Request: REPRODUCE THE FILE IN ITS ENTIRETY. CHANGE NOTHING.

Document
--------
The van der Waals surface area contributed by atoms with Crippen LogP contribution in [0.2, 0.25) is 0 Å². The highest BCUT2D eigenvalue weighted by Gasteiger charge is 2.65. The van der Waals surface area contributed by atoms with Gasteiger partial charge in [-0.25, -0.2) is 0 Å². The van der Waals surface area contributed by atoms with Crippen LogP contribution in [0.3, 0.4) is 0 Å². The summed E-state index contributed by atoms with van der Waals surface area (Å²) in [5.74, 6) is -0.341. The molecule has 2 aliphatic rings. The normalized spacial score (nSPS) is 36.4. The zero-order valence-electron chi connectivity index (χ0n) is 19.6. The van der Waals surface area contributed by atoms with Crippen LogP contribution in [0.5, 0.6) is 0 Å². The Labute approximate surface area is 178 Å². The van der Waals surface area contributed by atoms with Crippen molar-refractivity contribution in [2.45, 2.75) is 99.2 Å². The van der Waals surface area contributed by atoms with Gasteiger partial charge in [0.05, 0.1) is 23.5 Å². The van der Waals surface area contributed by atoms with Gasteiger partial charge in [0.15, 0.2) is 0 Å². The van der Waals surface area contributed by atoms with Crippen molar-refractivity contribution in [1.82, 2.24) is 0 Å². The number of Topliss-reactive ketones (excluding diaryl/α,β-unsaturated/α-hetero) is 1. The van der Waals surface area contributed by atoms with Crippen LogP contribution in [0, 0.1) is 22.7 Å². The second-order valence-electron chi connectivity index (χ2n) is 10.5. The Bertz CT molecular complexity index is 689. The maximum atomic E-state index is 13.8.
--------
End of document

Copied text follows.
The van der Waals surface area contributed by atoms with Crippen LogP contribution in [0.2, 0.25) is 0 Å². The highest BCUT2D eigenvalue weighted by Gasteiger charge is 2.65. The van der Waals surface area contributed by atoms with Gasteiger partial charge in [-0.25, -0.2) is 0 Å². The van der Waals surface area contributed by atoms with Crippen LogP contribution in [0.3, 0.4) is 0 Å². The summed E-state index contributed by atoms with van der Waals surface area (Å²) in [5.74, 6) is -0.341. The molecule has 2 aliphatic rings. The normalized spacial score (nSPS) is 36.4. The zero-order valence-electron chi connectivity index (χ0n) is 19.6. The van der Waals surface area contributed by atoms with Crippen LogP contribution in [0.5, 0.6) is 0 Å². The Labute approximate surface area is 178 Å². The van der Waals surface area contributed by atoms with Crippen molar-refractivity contribution in [2.45, 2.75) is 99.2 Å². The van der Waals surface area contributed by atoms with Gasteiger partial charge in [0.05, 0.1) is 23.5 Å². The van der Waals surface area contributed by atoms with Gasteiger partial charge in [0.15, 0.2) is 0 Å². The van der Waals surface area contributed by atoms with Crippen molar-refractivity contribution in [1.82, 2.24) is 0 Å². The number of Topliss-reactive ketones (excluding diaryl/α,β-unsaturated/α-hetero) is 1. The van der Waals surface area contributed by atoms with Crippen LogP contribution in [0, 0.1) is 22.7 Å². The second-order valence-electron chi connectivity index (χ2n) is 10.5. The Bertz CT molecular complexity index is 689. The maximum atomic E-state index is 13.8.